Production methods have improved over the past 20 years and laminate flooring now rivals real timber as a flooring option for those who want the charm of timber but not the price tag. It really boils down to three options. The first being real wood in myriad tree species in a variety of thicknesses, widths and lengths. The second is engineered timber which also has timber choices because it uses a face of timber hardwood on a cross layered substrate. Laminate uses moisture-resistant glue for four layers. The top overlay provides wear resistance, a photo of real wood, a HDF (High Density Fibreboard) core and finally a balancing layer. But which to choose? By giving you some pros and cons hopefully I can make your choice a little more informed. Real timber has a choice of colours, grains, lengths and widths. It is recyclable, reusable and durable with a long-life span. You can wax, oil, stain or paint it to change your décor. It does however scratch and dent (hardwood less so than soft pine). It can be sanded and repolished. It is a more expensive purchase and expert installation is advised. A reputable installer will let the boards season on site. Finishing on site provides a tighter seal between the boards. Real timber has a good resale value Engineered flooring uses 75 per cent less face timber than in solid floors. It is usually an easy click and lock method of laying which appeals to the DIY handyperson. I am still not convinced that this face timber can be sanded and repaired after scratching but you can rub over with a similar stain to hide scratching. It is more dimensionally stable than real timber boards which can warp and shrink with weather and age. Boards are prefinished so can be installed straight away as well as lowering the cost of buying a real wood finish. Laminate flooring is moisture-resistant, not moisture-proof so wipe up spills and wet spots as soon as possible. The colours and images of these boards are realistic and convincing at a glance but can lack the visual grace on close inspection. Using a click and lock assembly system makes laying fast and convenient. It won’t warp or shrink but can sound hollow when walked on, even with an acoustic underlay. Great for the home handyperson and the cost is much less than timber boards. Resale value is better than carpet but not as good as real timber. Whatever your choice and limitations, I hope my guide has shed some enlightenment.

Indre Kisonas - owner and principal designer of Iok design www.iokdesign.com.au

www.escapesdaylesford.com.au

HOLIDAY ACCOMMODATION SPECIALISTS Sleep 1-18 guests with hand picked properties from within our area. A truly independent provider of holiday accommodation in Daylesford / Hepburn area. Providing holiday accommodation to guests for 21 years, with a fine selection of homes ranging from studios to five bedroom homes. We work with local partners to provide you with the right “break away” or retreat. On our site you will find a selection of our properties, prices and availability, along with our partners in regards to dining, lunch, coffee and relaxation.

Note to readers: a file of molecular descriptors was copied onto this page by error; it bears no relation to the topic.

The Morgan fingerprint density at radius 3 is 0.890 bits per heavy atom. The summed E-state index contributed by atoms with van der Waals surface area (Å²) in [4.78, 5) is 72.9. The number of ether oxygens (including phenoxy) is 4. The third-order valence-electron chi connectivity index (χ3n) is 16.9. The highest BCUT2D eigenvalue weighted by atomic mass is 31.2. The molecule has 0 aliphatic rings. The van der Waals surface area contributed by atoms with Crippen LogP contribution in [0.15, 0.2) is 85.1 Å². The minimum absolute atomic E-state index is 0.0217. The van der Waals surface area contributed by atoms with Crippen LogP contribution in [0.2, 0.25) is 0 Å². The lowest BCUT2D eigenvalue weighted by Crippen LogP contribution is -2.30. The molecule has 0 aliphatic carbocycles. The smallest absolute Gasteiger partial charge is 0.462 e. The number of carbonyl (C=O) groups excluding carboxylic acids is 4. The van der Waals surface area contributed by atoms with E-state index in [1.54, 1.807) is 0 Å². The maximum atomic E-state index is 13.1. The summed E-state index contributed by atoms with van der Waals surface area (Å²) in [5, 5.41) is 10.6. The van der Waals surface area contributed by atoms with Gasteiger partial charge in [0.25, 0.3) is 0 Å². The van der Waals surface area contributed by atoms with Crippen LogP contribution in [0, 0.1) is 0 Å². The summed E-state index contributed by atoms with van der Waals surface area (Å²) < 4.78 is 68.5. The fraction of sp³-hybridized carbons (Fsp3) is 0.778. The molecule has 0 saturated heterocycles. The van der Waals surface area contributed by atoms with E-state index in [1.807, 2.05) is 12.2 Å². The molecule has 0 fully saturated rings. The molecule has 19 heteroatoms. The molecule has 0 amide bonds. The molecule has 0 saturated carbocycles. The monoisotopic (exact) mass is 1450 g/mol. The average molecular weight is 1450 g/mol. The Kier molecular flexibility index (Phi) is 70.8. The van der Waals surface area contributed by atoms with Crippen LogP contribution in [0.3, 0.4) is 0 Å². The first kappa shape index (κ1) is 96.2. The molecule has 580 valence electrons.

book@escapesgroup.com.au 94 Vincent Street Daylesford Vic 3460

(03) 5348 1448


Nature’s “wonder colour capsules” – simply add soil and water. I have never ceased to wonder at nature's ingenuity in evolving ways and means of plant survival and reproduction through the ravages of seasonal change. Whether it be the shedding of deciduous leaves, or the hardening of all but latest stem growth to minimise frost damage, plants have learned to cope within their native habitat. It's only when planted in a different climatic zone they need extra care to hopefully acclimatise them. The more ingenious plant species developed an almost foolproof life cycle: grow, flourish and blossom - all the while storing up energy and provisions for the next season. They then shed any surplus growth and retreat into a scaly shell until the ravages of weather are over to burst forth full of joy and colour for what that delightful song from The Lion King proclaimed "the circle of life". The seasons of growth are year-round, dependent upon the species and their native habitat. The most popular and probably easiest for us to grow are the many forms of spring flowerers. These include daffodil, crocus, jonquil, narcissus, hyacinth, Dutch iris, lachenalia and tulip. Early autumn, now, is the time to plant out these heralds of warmth and comfort - it's best to get them started before the cold weather arrives. These wonderfully colourful plants can be grown and flowered out in your garden and some even in well-lit spots indoors. Being self-sufficient they will thrive in almost any position provided the soil is well drained - especially important for hyacinth and tulips. In heavier soils it would be best to raise the level of the bed by digging in a layer of sand and well-rotted compost. Most bulbs prefer to be planted at a depth roughly three times their own diameter. Shallow planting usually results in shorter flower stems and, on occasions, sunburnt bulbs. On the other hand, if they are planted too deep they may not even emerge at all. Although bulbs come with their own "onboard" food supply for the season's growth, they begin to stock up for the next season's growth, usually about the time the spent flowers wither and the leaves start to yellow. A good move is to place a small amount of complete garden fertiliser, covered with a thin layer of soil, beneath each bulb for it to reach when needed. It goes without saying that the bulbs need to be planted "roots down" for complete success. You need to give them a good soaking drink at the time of planting which will be all that's necessary until the young shoots show through. Mulch the bed to keep it moist. Because most bulbs dislike being disturbed from year to year it's a good idea to plant some form of perennial ground cover over the bed so it isn't bare when they are dormant. There are several ways to have your bulbs indoors. Some bulbs, notably crocus, hyacinth and tulips can be grown without soil in a glass container. More about that next issue.